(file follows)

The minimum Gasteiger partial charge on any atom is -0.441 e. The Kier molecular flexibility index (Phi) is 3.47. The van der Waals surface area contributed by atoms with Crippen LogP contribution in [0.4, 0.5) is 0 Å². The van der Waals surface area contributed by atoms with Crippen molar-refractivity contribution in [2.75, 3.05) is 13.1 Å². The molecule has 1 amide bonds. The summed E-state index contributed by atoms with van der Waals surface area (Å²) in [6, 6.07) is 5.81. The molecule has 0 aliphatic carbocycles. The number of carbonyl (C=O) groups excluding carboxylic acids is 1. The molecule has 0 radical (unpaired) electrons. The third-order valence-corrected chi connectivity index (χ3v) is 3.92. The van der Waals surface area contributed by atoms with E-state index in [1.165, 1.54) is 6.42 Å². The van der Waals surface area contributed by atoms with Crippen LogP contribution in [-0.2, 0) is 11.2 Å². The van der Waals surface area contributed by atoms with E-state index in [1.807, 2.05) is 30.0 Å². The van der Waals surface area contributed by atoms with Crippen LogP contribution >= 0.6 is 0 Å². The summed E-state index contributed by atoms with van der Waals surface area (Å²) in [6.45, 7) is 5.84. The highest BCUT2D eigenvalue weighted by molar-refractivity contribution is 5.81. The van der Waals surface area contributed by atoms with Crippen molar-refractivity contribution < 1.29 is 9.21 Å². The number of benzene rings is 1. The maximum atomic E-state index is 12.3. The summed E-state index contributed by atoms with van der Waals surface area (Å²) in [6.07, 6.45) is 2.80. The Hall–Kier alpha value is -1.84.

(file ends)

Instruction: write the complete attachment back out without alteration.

The minimum Gasteiger partial charge on any atom is -0.441 e. The Kier molecular flexibility index (Phi) is 3.47. The van der Waals surface area contributed by atoms with Crippen LogP contribution in [0.4, 0.5) is 0 Å². The van der Waals surface area contributed by atoms with Crippen molar-refractivity contribution in [2.75, 3.05) is 13.1 Å². The molecule has 1 amide bonds. The summed E-state index contributed by atoms with van der Waals surface area (Å²) in [6, 6.07) is 5.81. The molecule has 0 aliphatic carbocycles. The number of carbonyl (C=O) groups excluding carboxylic acids is 1. The molecule has 0 radical (unpaired) electrons. The third-order valence-corrected chi connectivity index (χ3v) is 3.92. The van der Waals surface area contributed by atoms with E-state index in [1.165, 1.54) is 6.42 Å². The van der Waals surface area contributed by atoms with Crippen LogP contribution in [-0.2, 0) is 11.2 Å². The van der Waals surface area contributed by atoms with E-state index in [1.807, 2.05) is 30.0 Å². The van der Waals surface area contributed by atoms with Crippen LogP contribution >= 0.6 is 0 Å². The summed E-state index contributed by atoms with van der Waals surface area (Å²) in [6.45, 7) is 5.84. The highest BCUT2D eigenvalue weighted by molar-refractivity contribution is 5.81. The van der Waals surface area contributed by atoms with Crippen molar-refractivity contribution < 1.29 is 9.21 Å². The number of benzene rings is 1. The maximum atomic E-state index is 12.3. The summed E-state index contributed by atoms with van der Waals surface area (Å²) in [6.07, 6.45) is 2.80. The Hall–Kier alpha value is -1.84.